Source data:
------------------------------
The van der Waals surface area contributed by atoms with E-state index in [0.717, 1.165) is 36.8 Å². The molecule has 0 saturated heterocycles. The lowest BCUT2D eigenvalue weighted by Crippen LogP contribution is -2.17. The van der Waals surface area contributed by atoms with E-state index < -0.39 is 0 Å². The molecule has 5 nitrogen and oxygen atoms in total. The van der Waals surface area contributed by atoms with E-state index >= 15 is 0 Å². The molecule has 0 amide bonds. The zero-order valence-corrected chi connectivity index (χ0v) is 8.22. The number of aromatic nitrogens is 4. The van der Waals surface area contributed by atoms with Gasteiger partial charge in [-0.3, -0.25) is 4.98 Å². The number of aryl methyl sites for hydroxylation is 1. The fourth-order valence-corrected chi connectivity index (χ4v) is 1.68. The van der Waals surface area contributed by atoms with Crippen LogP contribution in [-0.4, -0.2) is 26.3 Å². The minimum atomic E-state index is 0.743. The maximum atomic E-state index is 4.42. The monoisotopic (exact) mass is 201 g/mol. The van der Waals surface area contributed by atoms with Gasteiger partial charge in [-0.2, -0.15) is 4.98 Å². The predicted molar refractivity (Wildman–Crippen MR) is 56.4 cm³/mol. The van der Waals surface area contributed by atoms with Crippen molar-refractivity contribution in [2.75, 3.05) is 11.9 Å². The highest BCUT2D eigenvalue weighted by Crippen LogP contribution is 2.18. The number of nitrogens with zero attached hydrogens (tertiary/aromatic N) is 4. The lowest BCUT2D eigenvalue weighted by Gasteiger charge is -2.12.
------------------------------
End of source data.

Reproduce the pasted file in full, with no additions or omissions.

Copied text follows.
The van der Waals surface area contributed by atoms with E-state index in [0.717, 1.165) is 36.8 Å². The molecule has 0 saturated heterocycles. The lowest BCUT2D eigenvalue weighted by Crippen LogP contribution is -2.17. The van der Waals surface area contributed by atoms with E-state index < -0.39 is 0 Å². The molecule has 5 nitrogen and oxygen atoms in total. The van der Waals surface area contributed by atoms with E-state index >= 15 is 0 Å². The molecule has 0 amide bonds. The zero-order valence-corrected chi connectivity index (χ0v) is 8.22. The number of aromatic nitrogens is 4. The van der Waals surface area contributed by atoms with Gasteiger partial charge in [-0.3, -0.25) is 4.98 Å². The number of aryl methyl sites for hydroxylation is 1. The fourth-order valence-corrected chi connectivity index (χ4v) is 1.68. The van der Waals surface area contributed by atoms with Crippen LogP contribution in [-0.4, -0.2) is 26.3 Å². The minimum atomic E-state index is 0.743. The maximum atomic E-state index is 4.42. The monoisotopic (exact) mass is 201 g/mol. The van der Waals surface area contributed by atoms with Gasteiger partial charge in [-0.2, -0.15) is 4.98 Å². The predicted molar refractivity (Wildman–Crippen MR) is 56.4 cm³/mol. The van der Waals surface area contributed by atoms with Crippen molar-refractivity contribution in [2.75, 3.05) is 11.9 Å². The highest BCUT2D eigenvalue weighted by Crippen LogP contribution is 2.18. The number of nitrogens with zero attached hydrogens (tertiary/aromatic N) is 4. The lowest BCUT2D eigenvalue weighted by Gasteiger charge is -2.12.